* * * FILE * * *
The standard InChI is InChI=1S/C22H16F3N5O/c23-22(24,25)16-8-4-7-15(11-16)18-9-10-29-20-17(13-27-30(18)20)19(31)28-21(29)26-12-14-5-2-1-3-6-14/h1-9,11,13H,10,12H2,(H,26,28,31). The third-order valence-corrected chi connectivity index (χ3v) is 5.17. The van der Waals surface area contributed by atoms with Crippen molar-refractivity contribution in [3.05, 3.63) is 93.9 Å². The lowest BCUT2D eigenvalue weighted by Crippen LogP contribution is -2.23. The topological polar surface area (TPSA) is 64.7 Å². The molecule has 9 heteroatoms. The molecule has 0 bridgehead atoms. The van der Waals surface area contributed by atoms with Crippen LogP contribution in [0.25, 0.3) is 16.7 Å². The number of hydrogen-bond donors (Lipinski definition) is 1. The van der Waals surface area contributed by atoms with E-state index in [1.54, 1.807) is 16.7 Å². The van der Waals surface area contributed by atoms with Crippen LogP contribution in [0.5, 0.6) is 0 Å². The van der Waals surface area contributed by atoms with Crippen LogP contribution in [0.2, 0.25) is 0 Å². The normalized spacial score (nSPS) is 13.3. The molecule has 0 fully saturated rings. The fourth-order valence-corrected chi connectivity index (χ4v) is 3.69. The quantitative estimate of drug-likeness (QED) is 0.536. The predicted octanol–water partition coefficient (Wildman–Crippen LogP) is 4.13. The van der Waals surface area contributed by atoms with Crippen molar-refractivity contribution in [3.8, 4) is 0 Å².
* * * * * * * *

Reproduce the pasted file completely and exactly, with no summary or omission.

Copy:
The standard InChI is InChI=1S/C22H16F3N5O/c23-22(24,25)16-8-4-7-15(11-16)18-9-10-29-20-17(13-27-30(18)20)19(31)28-21(29)26-12-14-5-2-1-3-6-14/h1-9,11,13H,10,12H2,(H,26,28,31). The third-order valence-corrected chi connectivity index (χ3v) is 5.17. The van der Waals surface area contributed by atoms with Crippen molar-refractivity contribution in [3.05, 3.63) is 93.9 Å². The lowest BCUT2D eigenvalue weighted by Crippen LogP contribution is -2.23. The topological polar surface area (TPSA) is 64.7 Å². The molecule has 9 heteroatoms. The molecule has 0 bridgehead atoms. The van der Waals surface area contributed by atoms with Crippen LogP contribution in [0.25, 0.3) is 16.7 Å². The number of hydrogen-bond donors (Lipinski definition) is 1. The van der Waals surface area contributed by atoms with E-state index in [1.54, 1.807) is 16.7 Å². The van der Waals surface area contributed by atoms with Crippen LogP contribution in [0.5, 0.6) is 0 Å². The van der Waals surface area contributed by atoms with Crippen LogP contribution in [0.2, 0.25) is 0 Å². The normalized spacial score (nSPS) is 13.3. The molecule has 0 fully saturated rings. The fourth-order valence-corrected chi connectivity index (χ4v) is 3.69. The quantitative estimate of drug-likeness (QED) is 0.536. The predicted octanol–water partition coefficient (Wildman–Crippen LogP) is 4.13. The van der Waals surface area contributed by atoms with Crippen molar-refractivity contribution in [3.8, 4) is 0 Å².